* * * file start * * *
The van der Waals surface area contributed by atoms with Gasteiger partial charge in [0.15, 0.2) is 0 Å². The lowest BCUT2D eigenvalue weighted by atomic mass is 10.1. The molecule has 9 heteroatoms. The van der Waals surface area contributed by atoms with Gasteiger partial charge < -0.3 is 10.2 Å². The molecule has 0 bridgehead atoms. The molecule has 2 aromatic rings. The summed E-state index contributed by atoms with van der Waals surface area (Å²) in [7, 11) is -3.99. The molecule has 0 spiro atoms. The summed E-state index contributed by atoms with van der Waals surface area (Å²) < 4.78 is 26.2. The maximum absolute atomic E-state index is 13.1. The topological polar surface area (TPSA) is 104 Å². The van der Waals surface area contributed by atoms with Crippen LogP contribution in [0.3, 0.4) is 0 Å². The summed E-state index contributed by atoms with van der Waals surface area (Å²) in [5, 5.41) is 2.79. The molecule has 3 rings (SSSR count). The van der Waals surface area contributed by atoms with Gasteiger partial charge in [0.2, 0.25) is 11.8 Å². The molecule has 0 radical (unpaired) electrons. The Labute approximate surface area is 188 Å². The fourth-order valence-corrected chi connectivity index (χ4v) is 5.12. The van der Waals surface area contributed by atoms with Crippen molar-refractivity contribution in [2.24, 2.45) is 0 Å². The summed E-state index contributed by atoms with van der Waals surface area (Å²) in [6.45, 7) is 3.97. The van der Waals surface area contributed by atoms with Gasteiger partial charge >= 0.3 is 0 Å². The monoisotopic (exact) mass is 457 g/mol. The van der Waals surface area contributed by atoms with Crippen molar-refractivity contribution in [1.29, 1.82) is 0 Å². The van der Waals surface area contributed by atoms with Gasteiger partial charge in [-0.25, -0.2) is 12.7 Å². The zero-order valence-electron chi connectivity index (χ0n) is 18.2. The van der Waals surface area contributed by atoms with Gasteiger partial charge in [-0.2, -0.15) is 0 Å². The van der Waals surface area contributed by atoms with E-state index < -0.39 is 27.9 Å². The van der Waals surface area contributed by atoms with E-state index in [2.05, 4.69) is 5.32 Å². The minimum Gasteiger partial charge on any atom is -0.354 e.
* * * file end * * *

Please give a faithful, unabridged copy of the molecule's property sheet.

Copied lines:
The van der Waals surface area contributed by atoms with Gasteiger partial charge in [0.15, 0.2) is 0 Å². The lowest BCUT2D eigenvalue weighted by atomic mass is 10.1. The molecule has 9 heteroatoms. The van der Waals surface area contributed by atoms with Gasteiger partial charge < -0.3 is 10.2 Å². The molecule has 0 bridgehead atoms. The molecule has 2 aromatic rings. The summed E-state index contributed by atoms with van der Waals surface area (Å²) in [7, 11) is -3.99. The molecule has 0 spiro atoms. The summed E-state index contributed by atoms with van der Waals surface area (Å²) < 4.78 is 26.2. The maximum absolute atomic E-state index is 13.1. The topological polar surface area (TPSA) is 104 Å². The van der Waals surface area contributed by atoms with Crippen LogP contribution in [0.3, 0.4) is 0 Å². The summed E-state index contributed by atoms with van der Waals surface area (Å²) in [5, 5.41) is 2.79. The molecule has 3 rings (SSSR count). The van der Waals surface area contributed by atoms with Gasteiger partial charge in [0.2, 0.25) is 11.8 Å². The molecule has 0 radical (unpaired) electrons. The Labute approximate surface area is 188 Å². The fourth-order valence-corrected chi connectivity index (χ4v) is 5.12. The van der Waals surface area contributed by atoms with Crippen molar-refractivity contribution in [2.24, 2.45) is 0 Å². The summed E-state index contributed by atoms with van der Waals surface area (Å²) in [6.45, 7) is 3.97. The van der Waals surface area contributed by atoms with Gasteiger partial charge >= 0.3 is 0 Å². The monoisotopic (exact) mass is 457 g/mol. The van der Waals surface area contributed by atoms with Crippen molar-refractivity contribution in [1.29, 1.82) is 0 Å². The van der Waals surface area contributed by atoms with Gasteiger partial charge in [-0.25, -0.2) is 12.7 Å². The zero-order valence-electron chi connectivity index (χ0n) is 18.2. The van der Waals surface area contributed by atoms with Gasteiger partial charge in [-0.2, -0.15) is 0 Å². The van der Waals surface area contributed by atoms with E-state index < -0.39 is 27.9 Å². The van der Waals surface area contributed by atoms with E-state index in [2.05, 4.69) is 5.32 Å². The minimum Gasteiger partial charge on any atom is -0.354 e.